Occipital bone

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Occipital bone
Human skull (Occipital bone is at bottom right).
Occipital bone lateral4.png
Position of occipital bone (shown in green)
Articulations the two parietals, the two temporals, the sphenoid, and the atlas
Latin os occipitale
TA A02.1.04.001
FMA 52735
Anatomical terms of bone

The occipital bone (/ˌɒkˈsɪptəl/), a saucer-shaped dermal bone, is the main bone of the occiput, situated at the back and lower part of the skull. It is trapezoidal in shape and curved on itself. It is pierced by a large oval opening, the foramen magnum, through which the cranial cavity communicates with the spinal canal.


The occipital bone, like the other cranial bones has outer and inner layers of cortical bone tissue between which is the cancellous bone tissue or diploë; the bone is especially thick at the ridges, protuberances, condyles, and anterior part of the basilar part; in the inferior cerebellar fossae it is thin, semitransparent, and without diploë.

Outer surface of occipital bone. 
Inner surface of occipital bone. 

Foramen magnum[edit]

See also: Foramen magnum

The foramen magnum (Latin for large hole) is a large oval aperture with its long diameter antero-posterior; it is wider behind than in front where it is encroached upon by the occipital condyles.

It transmits the medulla oblongata and its membranes, the accessory nerves, the vertebral arteries, the anterior and posterior spinal arteries, and the tectorial membrane and alar ligaments.


The superior angle of the occipital bone articulates with the occipital angles of the parietal bones and, in the fetal skull, corresponds in position with the posterior fontanelle.

The inferior angle is fused with the body of the sphenoid. The lateral angles are situated at the extremities of the groove for the transverse sinuses: each is received into the interval between the mastoid angle of the parietal and the mastoid part of the temporal.


The superior borders extend from the superior to the lateral angles: they are deeply serrated for articulation with the occipital borders of the parietals, and form by this union the lambdoidal suture.

The inferior borders extend from the lateral angles to the inferior angle; the upper half of each articulates with the mastoid portion of the corresponding temporal, the lower half with the petrous part of the same bone.

These two portions of the inferior border are separated from one another by the jugular process, the notch on the anterior surface of which forms the posterior part of the jugular foramen.


Figure 3 : Occipital bone at birth.

The occipital plane [Fig. 3] of the squama of the occipital bone is developed in membrane, and may remain separate throughout life when it constitutes the interparietal bone; the rest of the bone is developed in cartilage.

The number of nuclei for the occipital plane is usually given as four, two appearing near the middle line about the second month, and two some little distance from the middle line about the third month of fetal life.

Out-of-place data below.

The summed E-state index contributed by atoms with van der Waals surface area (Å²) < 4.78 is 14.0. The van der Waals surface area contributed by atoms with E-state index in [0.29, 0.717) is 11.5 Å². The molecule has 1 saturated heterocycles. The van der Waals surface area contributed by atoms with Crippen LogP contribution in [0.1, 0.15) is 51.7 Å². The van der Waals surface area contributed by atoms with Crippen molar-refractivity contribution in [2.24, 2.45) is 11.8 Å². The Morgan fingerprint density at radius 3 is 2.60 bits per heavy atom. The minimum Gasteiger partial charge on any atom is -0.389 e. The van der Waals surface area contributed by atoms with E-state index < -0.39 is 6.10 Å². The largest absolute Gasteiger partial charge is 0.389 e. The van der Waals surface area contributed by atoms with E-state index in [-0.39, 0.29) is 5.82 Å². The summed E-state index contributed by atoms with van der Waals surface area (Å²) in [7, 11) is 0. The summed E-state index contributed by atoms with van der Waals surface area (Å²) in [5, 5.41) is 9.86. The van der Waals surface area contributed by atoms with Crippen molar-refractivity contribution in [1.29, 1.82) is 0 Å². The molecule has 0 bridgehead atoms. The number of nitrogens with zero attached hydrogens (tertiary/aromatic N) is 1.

The nuchal plane of the squama is ossified from two centers, which appear about the seventh week of fetal life and soon unite to form a single piece.

Union of the upper and lower portions of the squama takes place in the third month of fetal life.

An occasional center (Kerckring) appears in the posterior margin of the foramen magnum during the fifth month; this forms a separate ossicle (sometimes double) which unites with the rest of the squama before birth.

Each of the lateral parts begins to ossify from a single center during the eighth week of fetal life. The basilar portion is ossified from two centers, one in front of the other; these appear about the sixth week of fetal life and rapidly coalesce.

Mall states that the occipital plane is ossified from two centers and the basilar portion from one.

About the fourth year the squama and the two lateral portions unite, and about the sixth year the bone consists of a single piece. Between the 18th and 25th years the occipital and sphenoid become united, forming a single bone.

Other animals[edit]

In many animals these parts stay separate through life; e.g. in the dog as four parts: supraoccipital (= the squama); left and right exoccipital (= the lateral parts); basioccipital (= the basilar part).

The occipital bone is part of the endocranium, the most basal portion of the skull. In Chondrichthyes and Agnathans, the occipital do not form as a separate element, but remain part of the chondrocranium throughout life. In most higher vertebrates, the foramen magnum is surrounded by a ring of four bones. The basioccipital lies in front of the opening, the two exoccipitals lie to either side, and the larger supraoccipital lies to the posterior, and forms at least part of the rear of the cranium. In many bony fish and amphibians, the supraoccipital is never ossified, and remains as cartilage throughout life. In primitive forms the basioccipital and exoccipitals somewhat resemble the centrum and neural arches of a vertebra, and form in a similar manner in the embryo. Together, these latter bones usually form a single concave circular condyle for the articulation of the first vertebra.[1]

In mammals, however, the condyle has divided in two, a pattern otherwise seen only in a few amphibians. Most mammals also have a single fused occipital bone, formed from the four separate elements around the foramen magnum, along with the paired postparietal bones that form the rear of the cranial roof in other vertebrates.[1]

Additional images[edit]

See also[edit]

This article uses anatomical terminology; for an overview, see Anatomical terminology.


This article incorporates text in the public domain from the 20th edition of Gray's Anatomy (1918)

  1. ^ a b Romer, Alfred Sherwood; Parsons, Thomas S. (1977). The Vertebrate Body. Philadelphia, PA: Holt-Saunders International. pp. 221–244. ISBN 0-03-910284-X.